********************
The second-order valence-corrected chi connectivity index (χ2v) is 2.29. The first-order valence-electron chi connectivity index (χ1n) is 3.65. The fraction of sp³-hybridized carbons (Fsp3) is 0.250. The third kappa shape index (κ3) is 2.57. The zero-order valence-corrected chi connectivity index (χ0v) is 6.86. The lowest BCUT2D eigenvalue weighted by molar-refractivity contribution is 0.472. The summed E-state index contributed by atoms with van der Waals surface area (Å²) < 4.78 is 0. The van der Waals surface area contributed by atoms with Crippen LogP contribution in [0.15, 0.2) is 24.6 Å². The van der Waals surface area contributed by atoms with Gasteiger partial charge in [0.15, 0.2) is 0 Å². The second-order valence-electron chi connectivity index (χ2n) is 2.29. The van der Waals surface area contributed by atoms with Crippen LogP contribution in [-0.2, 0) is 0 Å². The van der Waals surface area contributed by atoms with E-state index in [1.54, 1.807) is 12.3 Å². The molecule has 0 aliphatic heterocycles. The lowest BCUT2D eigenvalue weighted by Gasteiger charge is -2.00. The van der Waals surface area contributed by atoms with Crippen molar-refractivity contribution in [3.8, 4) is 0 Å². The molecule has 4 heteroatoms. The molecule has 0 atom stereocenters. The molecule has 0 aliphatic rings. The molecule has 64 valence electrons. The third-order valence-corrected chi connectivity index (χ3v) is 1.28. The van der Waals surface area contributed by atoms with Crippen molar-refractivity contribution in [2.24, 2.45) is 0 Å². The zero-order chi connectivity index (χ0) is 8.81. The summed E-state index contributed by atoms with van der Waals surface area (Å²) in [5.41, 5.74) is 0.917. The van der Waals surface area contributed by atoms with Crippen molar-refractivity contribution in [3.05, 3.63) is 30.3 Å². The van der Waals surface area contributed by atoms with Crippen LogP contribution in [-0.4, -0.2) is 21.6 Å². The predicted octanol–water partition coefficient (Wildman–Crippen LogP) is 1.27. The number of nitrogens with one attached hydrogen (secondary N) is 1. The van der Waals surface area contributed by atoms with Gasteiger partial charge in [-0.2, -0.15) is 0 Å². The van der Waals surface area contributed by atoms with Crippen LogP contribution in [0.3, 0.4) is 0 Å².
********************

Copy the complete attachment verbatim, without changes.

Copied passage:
The second-order valence-corrected chi connectivity index (χ2v) is 2.29. The first-order valence-electron chi connectivity index (χ1n) is 3.65. The fraction of sp³-hybridized carbons (Fsp3) is 0.250. The third kappa shape index (κ3) is 2.57. The zero-order valence-corrected chi connectivity index (χ0v) is 6.86. The lowest BCUT2D eigenvalue weighted by molar-refractivity contribution is 0.472. The summed E-state index contributed by atoms with van der Waals surface area (Å²) < 4.78 is 0. The van der Waals surface area contributed by atoms with Crippen LogP contribution in [0.15, 0.2) is 24.6 Å². The van der Waals surface area contributed by atoms with Gasteiger partial charge in [0.15, 0.2) is 0 Å². The second-order valence-electron chi connectivity index (χ2n) is 2.29. The van der Waals surface area contributed by atoms with Crippen LogP contribution in [-0.2, 0) is 0 Å². The van der Waals surface area contributed by atoms with E-state index in [1.54, 1.807) is 12.3 Å². The molecule has 0 aliphatic heterocycles. The lowest BCUT2D eigenvalue weighted by Gasteiger charge is -2.00. The van der Waals surface area contributed by atoms with Crippen molar-refractivity contribution in [3.8, 4) is 0 Å². The molecule has 4 heteroatoms. The molecule has 0 atom stereocenters. The molecule has 0 aliphatic rings. The molecule has 64 valence electrons. The third-order valence-corrected chi connectivity index (χ3v) is 1.28. The van der Waals surface area contributed by atoms with Crippen molar-refractivity contribution in [2.24, 2.45) is 0 Å². The zero-order chi connectivity index (χ0) is 8.81. The summed E-state index contributed by atoms with van der Waals surface area (Å²) in [5.41, 5.74) is 0.917. The van der Waals surface area contributed by atoms with Crippen molar-refractivity contribution in [3.05, 3.63) is 30.3 Å². The van der Waals surface area contributed by atoms with Crippen LogP contribution in [-0.4, -0.2) is 21.6 Å². The predicted octanol–water partition coefficient (Wildman–Crippen LogP) is 1.27. The number of nitrogens with one attached hydrogen (secondary N) is 1. The van der Waals surface area contributed by atoms with Gasteiger partial charge in [-0.2, -0.15) is 0 Å². The van der Waals surface area contributed by atoms with Crippen LogP contribution in [0.3, 0.4) is 0 Å².